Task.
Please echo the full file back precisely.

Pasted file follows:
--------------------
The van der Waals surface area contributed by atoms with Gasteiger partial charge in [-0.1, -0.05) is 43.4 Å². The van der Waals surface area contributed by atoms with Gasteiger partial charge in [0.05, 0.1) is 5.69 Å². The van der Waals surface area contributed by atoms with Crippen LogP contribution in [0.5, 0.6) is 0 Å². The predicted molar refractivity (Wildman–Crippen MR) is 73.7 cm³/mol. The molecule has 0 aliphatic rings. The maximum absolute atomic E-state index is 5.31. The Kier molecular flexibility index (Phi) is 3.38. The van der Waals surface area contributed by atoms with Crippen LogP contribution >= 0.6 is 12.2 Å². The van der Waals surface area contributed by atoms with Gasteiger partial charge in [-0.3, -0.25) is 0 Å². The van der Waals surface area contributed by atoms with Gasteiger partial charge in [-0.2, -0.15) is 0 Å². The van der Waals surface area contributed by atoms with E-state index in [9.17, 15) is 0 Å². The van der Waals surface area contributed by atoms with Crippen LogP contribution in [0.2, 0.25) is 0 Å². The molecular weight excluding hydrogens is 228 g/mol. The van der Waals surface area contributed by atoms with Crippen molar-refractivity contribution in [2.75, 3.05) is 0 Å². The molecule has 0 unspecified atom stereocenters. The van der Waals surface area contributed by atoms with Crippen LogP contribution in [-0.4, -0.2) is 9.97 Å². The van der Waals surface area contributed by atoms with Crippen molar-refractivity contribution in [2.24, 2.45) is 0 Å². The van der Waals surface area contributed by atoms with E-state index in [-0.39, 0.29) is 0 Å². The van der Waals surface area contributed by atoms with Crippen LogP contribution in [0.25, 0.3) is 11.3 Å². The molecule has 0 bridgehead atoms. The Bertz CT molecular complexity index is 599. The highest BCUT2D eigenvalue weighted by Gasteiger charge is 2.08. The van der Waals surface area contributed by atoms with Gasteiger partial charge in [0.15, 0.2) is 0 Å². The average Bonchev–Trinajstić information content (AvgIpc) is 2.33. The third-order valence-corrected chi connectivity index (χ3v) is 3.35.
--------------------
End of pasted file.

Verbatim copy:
The van der Waals surface area contributed by atoms with Gasteiger partial charge in [-0.1, -0.05) is 43.4 Å². The van der Waals surface area contributed by atoms with Gasteiger partial charge in [0.05, 0.1) is 5.69 Å². The van der Waals surface area contributed by atoms with Crippen LogP contribution in [0.5, 0.6) is 0 Å². The predicted molar refractivity (Wildman–Crippen MR) is 73.7 cm³/mol. The molecule has 0 aliphatic rings. The maximum absolute atomic E-state index is 5.31. The Kier molecular flexibility index (Phi) is 3.38. The van der Waals surface area contributed by atoms with Crippen LogP contribution >= 0.6 is 12.2 Å². The van der Waals surface area contributed by atoms with Gasteiger partial charge in [-0.3, -0.25) is 0 Å². The van der Waals surface area contributed by atoms with Gasteiger partial charge in [-0.2, -0.15) is 0 Å². The van der Waals surface area contributed by atoms with E-state index in [9.17, 15) is 0 Å². The van der Waals surface area contributed by atoms with Crippen LogP contribution in [0.2, 0.25) is 0 Å². The molecular weight excluding hydrogens is 228 g/mol. The van der Waals surface area contributed by atoms with Crippen molar-refractivity contribution in [2.75, 3.05) is 0 Å². The molecule has 0 unspecified atom stereocenters. The van der Waals surface area contributed by atoms with Crippen LogP contribution in [-0.4, -0.2) is 9.97 Å². The van der Waals surface area contributed by atoms with Crippen molar-refractivity contribution in [2.24, 2.45) is 0 Å². The van der Waals surface area contributed by atoms with E-state index in [-0.39, 0.29) is 0 Å². The van der Waals surface area contributed by atoms with Crippen LogP contribution in [0.25, 0.3) is 11.3 Å². The molecule has 0 bridgehead atoms. The Bertz CT molecular complexity index is 599. The highest BCUT2D eigenvalue weighted by Gasteiger charge is 2.08. The van der Waals surface area contributed by atoms with Gasteiger partial charge in [0.15, 0.2) is 0 Å². The average Bonchev–Trinajstić information content (AvgIpc) is 2.33. The third-order valence-corrected chi connectivity index (χ3v) is 3.35.